Much that is known about life in and around Attala County between June 22, 1861 and December 31, 1864, is the result of information contained in a diary kept by Judge Jason Niles. It appears that Judge Niles may have kept this diary to document events and the effect of those events that occurred during the Civil War. But for whatever reason the diary was kept, its pages contain an invaluable and personal account of what real life in Attala County was like during the three and a half year period the diary covers.
Links to excerpts from the diary have appeared on several genealogical websites for over ten years, and I have read through the entries searching for names of my ancestors there. The diary contains a wealth of information about life in Attala County during the three and one half year period it covers, as it was seen through the eyes of one of its most prominent citizens. Entries in the diary detail the travels made by Judge Niles throughout the county, and they contain names and information about his business associates and friends.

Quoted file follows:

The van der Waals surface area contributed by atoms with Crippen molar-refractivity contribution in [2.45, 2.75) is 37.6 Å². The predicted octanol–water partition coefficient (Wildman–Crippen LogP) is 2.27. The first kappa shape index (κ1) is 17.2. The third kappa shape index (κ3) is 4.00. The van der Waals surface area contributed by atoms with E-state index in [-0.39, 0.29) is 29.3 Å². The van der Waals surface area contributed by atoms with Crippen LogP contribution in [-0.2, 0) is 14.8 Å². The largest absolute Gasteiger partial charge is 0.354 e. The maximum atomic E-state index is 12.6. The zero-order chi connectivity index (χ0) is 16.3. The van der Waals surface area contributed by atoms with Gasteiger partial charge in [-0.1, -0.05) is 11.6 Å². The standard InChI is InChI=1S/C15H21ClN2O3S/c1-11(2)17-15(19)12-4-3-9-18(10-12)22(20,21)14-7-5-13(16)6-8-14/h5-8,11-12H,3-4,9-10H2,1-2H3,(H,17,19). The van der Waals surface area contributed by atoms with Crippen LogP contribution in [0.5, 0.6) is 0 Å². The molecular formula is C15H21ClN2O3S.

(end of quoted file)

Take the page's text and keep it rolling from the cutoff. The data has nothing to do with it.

The original copy of the diary kept by Judge Niles was given by a family member to the University of Chapel Hill in North Carolina for permanent preservation as part of the university's Southern Historical Collection. A digital copy is available for reading at http://docsouth.unc.edu/imls/niles/niles.html.
Judge Niles died in 1894, just before he was 80 years old. A picture of his grave marker appears today on The Graveyard Rabbit of Attala County blogspot located at http://www.graveyardrabbitofattalacounty.blogspot.com/